China Stocks’ Best Week in Months Rekindles Investors’ Hopes
(Bloomberg) -- China stocks’ biggest weekly surge since February is rekindling investor hopes for a strong rally ahead. But don’t expect the sentiment-driven frenzy of last year, analysts say.
The benchmark CSI 300 Index gained 3.6% last week, with turnover on Tuesday and Friday nearing the 1 trillion yuan ($157 billion) mark - the most since late February. Foreigners snapped up a record amount of local stocks last week amid a crackdown on commodity prices, while the yuan’s strongest level in five years boosted the appeal of onshore assets. The stock gauge closed up 0.2% Monday taking its advance for the month to 4.1%.
Investors have been watching whether the gains could presage a sustained rally and re-energize a market that’s been in limbo after being stuck in range-bound trading for months. Now there may be plenty of reasons to buy. Fears of policy tightening and expensive valuations have eased, while the Communist Party’s centennial in July promises bouts of market stability ahead.
“The rebound as we can see has already started,” said Lin Menghan, fund manager at Shanghai Xiejie Asset Management Co. “It’s likely there will be a gradual move up for the index in wide N shaped swings. It’s also likely there will be friendly monetary and industrial polices rolled out over the next few months.”
Some analysts see the rally to accelerate at a stronger pace. Guotai Junan Securities is predicting an end to the market’s horizontal moves soon and the Shanghai Composite Index to test the 4,000 point level, a near six-year high. Haitong Securities said the rest of the year is “full of opportunities” and is set for a new high.
The 10-year cyclically adjusted price-to-earnings ratio is at a 5% discount to its 15-year average, making it a safe place to reposition in China equities, Societe Generale analysts wrote in a recent note. The CSI consumer staples sub-gauge, which was earlier the most expensive part of the market, now trades at 32 times forward PE, compared to over 36 times at its peak in February, according to Bloomberg data.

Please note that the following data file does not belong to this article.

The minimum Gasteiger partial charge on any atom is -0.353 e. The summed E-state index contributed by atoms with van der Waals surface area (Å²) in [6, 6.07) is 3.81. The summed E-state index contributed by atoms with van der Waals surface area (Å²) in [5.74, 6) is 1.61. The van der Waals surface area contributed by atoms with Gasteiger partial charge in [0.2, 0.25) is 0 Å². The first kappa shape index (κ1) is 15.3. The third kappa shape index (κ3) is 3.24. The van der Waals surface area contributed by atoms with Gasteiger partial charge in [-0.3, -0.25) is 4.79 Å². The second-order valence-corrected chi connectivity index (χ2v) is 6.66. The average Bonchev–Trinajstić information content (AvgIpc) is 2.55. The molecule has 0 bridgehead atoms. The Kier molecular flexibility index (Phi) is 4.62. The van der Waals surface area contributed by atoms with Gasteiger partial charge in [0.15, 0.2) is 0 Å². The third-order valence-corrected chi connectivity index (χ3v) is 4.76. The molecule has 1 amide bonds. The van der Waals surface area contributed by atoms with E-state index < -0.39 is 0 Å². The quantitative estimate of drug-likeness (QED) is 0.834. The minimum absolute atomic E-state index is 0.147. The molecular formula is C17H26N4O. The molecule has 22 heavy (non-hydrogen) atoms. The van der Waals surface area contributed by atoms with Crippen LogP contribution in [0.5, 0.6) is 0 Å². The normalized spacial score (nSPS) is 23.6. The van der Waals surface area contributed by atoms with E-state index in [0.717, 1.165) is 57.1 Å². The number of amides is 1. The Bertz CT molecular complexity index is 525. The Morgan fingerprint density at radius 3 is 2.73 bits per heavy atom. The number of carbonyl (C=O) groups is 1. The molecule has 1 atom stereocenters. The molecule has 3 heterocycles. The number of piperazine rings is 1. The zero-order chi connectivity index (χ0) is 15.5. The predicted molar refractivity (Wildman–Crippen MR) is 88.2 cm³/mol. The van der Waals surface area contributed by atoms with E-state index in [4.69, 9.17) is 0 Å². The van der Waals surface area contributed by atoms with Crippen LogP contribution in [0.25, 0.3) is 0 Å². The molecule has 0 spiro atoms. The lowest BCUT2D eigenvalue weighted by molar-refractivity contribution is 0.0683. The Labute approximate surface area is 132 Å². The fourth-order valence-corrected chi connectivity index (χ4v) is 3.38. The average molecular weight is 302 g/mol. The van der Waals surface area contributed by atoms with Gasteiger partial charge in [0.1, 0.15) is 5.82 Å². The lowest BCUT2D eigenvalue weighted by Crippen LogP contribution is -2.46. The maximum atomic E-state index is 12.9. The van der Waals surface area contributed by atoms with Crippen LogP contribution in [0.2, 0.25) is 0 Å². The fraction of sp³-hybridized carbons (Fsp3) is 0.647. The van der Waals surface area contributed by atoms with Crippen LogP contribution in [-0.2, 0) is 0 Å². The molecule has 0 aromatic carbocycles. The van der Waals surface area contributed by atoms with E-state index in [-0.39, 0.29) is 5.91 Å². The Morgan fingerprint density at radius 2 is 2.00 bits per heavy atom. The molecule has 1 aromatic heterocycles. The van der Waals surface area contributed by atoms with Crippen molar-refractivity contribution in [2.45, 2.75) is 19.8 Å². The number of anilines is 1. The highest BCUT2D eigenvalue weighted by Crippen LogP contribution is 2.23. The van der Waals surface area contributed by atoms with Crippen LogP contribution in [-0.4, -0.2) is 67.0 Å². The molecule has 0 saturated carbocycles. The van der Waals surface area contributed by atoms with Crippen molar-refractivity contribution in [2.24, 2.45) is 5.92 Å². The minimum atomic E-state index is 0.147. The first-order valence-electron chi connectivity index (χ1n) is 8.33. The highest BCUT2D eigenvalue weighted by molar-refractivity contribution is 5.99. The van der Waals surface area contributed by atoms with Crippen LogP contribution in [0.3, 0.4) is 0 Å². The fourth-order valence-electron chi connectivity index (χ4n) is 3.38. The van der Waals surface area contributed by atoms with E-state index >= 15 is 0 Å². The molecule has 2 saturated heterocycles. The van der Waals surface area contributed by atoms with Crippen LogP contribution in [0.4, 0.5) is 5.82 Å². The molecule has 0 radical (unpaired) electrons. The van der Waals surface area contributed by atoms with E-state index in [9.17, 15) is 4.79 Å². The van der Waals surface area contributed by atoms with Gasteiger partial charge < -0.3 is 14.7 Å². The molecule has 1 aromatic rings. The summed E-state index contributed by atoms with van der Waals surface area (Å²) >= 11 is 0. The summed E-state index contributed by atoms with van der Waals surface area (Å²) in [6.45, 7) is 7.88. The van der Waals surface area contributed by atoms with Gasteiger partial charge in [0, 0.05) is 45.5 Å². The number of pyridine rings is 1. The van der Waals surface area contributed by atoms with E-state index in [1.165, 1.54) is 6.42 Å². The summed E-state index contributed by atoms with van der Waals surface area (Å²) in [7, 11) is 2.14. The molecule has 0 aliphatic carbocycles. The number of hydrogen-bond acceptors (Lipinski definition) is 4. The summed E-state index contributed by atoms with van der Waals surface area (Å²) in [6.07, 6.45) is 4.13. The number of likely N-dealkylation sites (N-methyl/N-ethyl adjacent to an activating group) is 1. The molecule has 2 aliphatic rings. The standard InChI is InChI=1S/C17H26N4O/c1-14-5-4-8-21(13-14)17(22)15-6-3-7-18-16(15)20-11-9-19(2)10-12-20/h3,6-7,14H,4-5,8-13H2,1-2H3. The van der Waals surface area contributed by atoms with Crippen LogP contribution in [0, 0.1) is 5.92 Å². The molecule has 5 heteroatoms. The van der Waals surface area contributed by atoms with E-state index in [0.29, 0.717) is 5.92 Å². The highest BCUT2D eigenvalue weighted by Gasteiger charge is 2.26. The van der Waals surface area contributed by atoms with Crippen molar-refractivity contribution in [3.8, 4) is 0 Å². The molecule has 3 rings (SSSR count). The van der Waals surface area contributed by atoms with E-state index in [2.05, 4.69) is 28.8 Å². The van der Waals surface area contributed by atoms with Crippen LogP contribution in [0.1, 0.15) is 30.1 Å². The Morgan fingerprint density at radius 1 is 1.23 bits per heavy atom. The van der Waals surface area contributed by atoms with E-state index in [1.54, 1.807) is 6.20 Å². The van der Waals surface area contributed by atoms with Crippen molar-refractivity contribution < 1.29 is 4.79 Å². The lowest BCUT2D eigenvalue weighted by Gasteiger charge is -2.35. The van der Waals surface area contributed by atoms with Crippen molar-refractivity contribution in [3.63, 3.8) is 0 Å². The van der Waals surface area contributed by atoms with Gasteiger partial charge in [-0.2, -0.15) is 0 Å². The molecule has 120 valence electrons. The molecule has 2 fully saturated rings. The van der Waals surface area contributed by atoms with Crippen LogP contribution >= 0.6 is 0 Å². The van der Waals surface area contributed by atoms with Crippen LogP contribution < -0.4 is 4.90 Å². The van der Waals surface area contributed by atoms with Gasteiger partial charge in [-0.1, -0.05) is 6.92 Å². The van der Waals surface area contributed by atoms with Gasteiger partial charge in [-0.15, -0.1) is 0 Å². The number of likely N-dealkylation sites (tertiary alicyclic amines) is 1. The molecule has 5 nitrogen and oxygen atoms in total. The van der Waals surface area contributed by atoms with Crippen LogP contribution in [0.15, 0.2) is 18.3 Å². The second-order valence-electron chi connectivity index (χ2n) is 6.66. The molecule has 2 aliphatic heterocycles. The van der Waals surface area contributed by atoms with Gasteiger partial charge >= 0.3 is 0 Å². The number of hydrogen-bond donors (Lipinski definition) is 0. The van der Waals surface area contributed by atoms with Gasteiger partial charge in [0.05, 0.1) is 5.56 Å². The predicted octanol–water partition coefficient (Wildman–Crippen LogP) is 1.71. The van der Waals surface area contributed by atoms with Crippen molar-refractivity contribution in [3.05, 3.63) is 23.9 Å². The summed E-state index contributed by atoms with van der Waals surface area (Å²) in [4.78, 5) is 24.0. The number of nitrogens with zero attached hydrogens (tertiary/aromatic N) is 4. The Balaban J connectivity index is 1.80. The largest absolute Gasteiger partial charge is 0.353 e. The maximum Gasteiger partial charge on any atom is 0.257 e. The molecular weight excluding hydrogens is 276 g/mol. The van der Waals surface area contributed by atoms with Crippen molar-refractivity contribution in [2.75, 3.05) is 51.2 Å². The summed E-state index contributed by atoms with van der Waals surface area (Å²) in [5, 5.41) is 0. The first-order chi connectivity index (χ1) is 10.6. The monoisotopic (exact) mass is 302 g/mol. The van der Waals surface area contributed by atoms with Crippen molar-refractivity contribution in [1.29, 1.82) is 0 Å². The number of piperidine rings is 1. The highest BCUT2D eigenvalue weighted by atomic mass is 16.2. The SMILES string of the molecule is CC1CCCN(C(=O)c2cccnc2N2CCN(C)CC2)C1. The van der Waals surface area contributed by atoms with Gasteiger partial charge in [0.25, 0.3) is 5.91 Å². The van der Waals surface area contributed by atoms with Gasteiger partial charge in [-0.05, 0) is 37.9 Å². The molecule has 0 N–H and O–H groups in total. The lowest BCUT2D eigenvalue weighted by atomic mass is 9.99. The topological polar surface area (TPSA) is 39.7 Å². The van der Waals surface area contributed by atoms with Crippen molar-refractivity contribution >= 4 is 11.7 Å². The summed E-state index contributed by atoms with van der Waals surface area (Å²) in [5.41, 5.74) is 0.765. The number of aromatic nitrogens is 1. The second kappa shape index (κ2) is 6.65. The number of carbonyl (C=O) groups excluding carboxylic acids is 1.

Not everyone is excited. Last week’s advance in the CSI 300 was driven by a single-day surge. The gauge retreated on Friday as foreign investors ended a buying spree after the nation’s central bank signaled the yuan’s recent gains have been too fast. Guan Tao, former official of the State Administration of Foreign Exchange, said in an interview with China Securities Journal that the yuan appreciation is not necessarily a bullish factor for Chinese A-shares as mainland exporters are under pressure from the currency’s rally.
“We’re not going to get ahead of ourselves and get overly excited, there isn’t enough logic to support a strong rally,” said Shine Gao of Taicheng Capital Management Co., who plans to lower the exposure he added two weeks ago if gains progress. “Opportunities are likely to be highly structural or thematic.”
Any sustained rallies will also be without the frenzied sentiment of last year when excessive liquidity from pandemic relief efforts fueled a near 38% jump in four months.
“A wild rally like the kind we saw last year shooting up in a straight line benefits no one and is the last thing authorities want to see right now,” said Shanghai Xiejie Asset’s Lin. “After the full moon begins the waning, as the saying goes, and they want to prevent that.”
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